Digital experiences are always in a way linked to a physical context, but I find public spaces with digital tools particularly interesting. They reach a lot of people and the digital product becomes a prominent actor in a physical space. In this UX review of post-stamp machines resulted in a redesign of the entire post office, rather than only the machine itself.

Field research in a busy Parisian post office
Machines like a post-stamp automat are there to help the user save time, I suppose — as well as saving employee costs on simple tasks. And admittedly, they can be quite a relief when you walk into a post office and see a long queue for the main desk. This was also the case for the little post office me and my team members visited in the 11th district of Paris. …

A case study based on solo travellers

In my first usability & redesign mission for the Ironhack UX/UI programme, we were asked to audit a travel application or website. I decided to focus on young, solo travellers. Then I did a benchmark study on several travel apps/sites and chose the one that I found most suitable for my user. I then tested it on true end users, leading to a new design proposal.

1/ My user: the free millennial

A millennial European (18–38 year old) wants to take a 6 month break. When (s)he quits her company there is a little money to start off, but the budget is not super high either…

What are your 3 best and worst design experiences? This is a question I have to answer for my UX/UI course. Yes, I am only trying to be come an interface designer, but if you think of it UX can be applied practically anywhere. In our lives we have been users of so many different products, and our experiences with these products and objects have been varying as well.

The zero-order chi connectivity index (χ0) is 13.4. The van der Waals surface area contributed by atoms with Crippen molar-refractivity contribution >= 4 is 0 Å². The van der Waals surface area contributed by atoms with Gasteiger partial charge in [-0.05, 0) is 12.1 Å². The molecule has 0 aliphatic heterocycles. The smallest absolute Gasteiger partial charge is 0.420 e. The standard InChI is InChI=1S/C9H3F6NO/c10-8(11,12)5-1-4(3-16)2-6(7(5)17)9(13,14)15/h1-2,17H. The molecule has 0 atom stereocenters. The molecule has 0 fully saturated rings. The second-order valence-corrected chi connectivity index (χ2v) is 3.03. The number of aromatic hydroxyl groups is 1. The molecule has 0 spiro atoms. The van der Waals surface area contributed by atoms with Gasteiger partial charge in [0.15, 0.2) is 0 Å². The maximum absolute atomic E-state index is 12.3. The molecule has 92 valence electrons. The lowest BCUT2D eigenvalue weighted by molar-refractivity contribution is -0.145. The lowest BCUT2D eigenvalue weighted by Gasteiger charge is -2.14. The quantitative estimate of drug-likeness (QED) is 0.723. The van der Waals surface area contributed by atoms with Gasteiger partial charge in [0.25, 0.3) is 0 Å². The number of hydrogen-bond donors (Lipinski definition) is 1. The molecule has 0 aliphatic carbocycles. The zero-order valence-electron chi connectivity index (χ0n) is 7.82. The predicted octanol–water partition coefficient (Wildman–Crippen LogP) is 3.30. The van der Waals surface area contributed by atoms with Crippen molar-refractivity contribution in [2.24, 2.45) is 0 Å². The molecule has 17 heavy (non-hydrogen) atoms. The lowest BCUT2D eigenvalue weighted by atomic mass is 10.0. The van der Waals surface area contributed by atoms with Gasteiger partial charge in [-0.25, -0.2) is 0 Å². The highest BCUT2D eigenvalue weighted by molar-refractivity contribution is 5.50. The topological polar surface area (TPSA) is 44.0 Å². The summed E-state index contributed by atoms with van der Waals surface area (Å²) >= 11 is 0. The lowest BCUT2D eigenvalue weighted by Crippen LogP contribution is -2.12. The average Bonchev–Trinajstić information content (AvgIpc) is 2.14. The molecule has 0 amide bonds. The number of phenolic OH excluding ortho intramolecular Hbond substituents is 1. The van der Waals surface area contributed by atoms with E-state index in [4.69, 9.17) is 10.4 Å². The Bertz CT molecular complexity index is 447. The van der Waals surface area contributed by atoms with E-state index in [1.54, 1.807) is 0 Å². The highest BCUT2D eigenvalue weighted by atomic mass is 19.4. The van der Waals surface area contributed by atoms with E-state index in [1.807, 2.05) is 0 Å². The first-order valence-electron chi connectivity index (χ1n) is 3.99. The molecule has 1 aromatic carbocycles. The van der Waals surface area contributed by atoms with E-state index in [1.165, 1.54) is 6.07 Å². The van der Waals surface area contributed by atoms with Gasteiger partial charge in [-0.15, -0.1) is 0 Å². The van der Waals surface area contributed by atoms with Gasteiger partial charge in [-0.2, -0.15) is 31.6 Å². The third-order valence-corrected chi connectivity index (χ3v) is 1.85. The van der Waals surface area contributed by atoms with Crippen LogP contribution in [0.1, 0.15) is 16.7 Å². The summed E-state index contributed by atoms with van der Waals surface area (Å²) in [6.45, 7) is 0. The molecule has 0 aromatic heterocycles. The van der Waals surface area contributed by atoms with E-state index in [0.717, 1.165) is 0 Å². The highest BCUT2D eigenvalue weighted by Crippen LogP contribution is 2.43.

Let’s start with the worst, so we will finish this article with an optimistic mind!

My 3 worst design experiences

1. Plastic packaging that seems to be unable to open without using violence Clearly there is…

This is a report of my first exploration of the UI design tool Sketch. The goal was to reconstruct five or more pages from one of our favorite apps. Although this seems quite basic it really made me familiarize with the many details UI designers need to make choices in. I chose to copy several screens from Pinterest.

I use Pinterest mostly for illustration work. Either just for myself or for clients, it is very handy to use their mood boards to get a clear idea of what we want. Also, I can spend quite some time just letting myself be inspired.

Perhaps it’s the pretty images on the app that do the work, but to me, unlike some apps, I find this app very relaxing to use.

For the exercise I chose 6 of the screens I use most often.

  1. The home screen

UrbanGo is a transport planification tool that enables users to calculate their trip from one point to another. It provides maps, time and cost estimations for both public and private transport companies. On my first design thinking mission I had to think of a new feature that would allow users to also pay their transport on the app. Here is what I came up with.

Any traveler knows it can be a pain in the otherwise exciting experience of arriving in a new city: you want to get to your destination and discover the city quickly, but yet you first have to buy a ticket, somewhere, either from a vending machine with a strange interface, or from a service desk where no English is spoken — both of course only accessible after long queueing. UrbanGo now wants to propose a solution for this and let users buy the tickets on the app directly:

Users should be able to buy their transport tickets in their app…

Julia Fortuin

UX/UI designer based in Paris, France. Also into illustration & writing. https://juliafortuin.me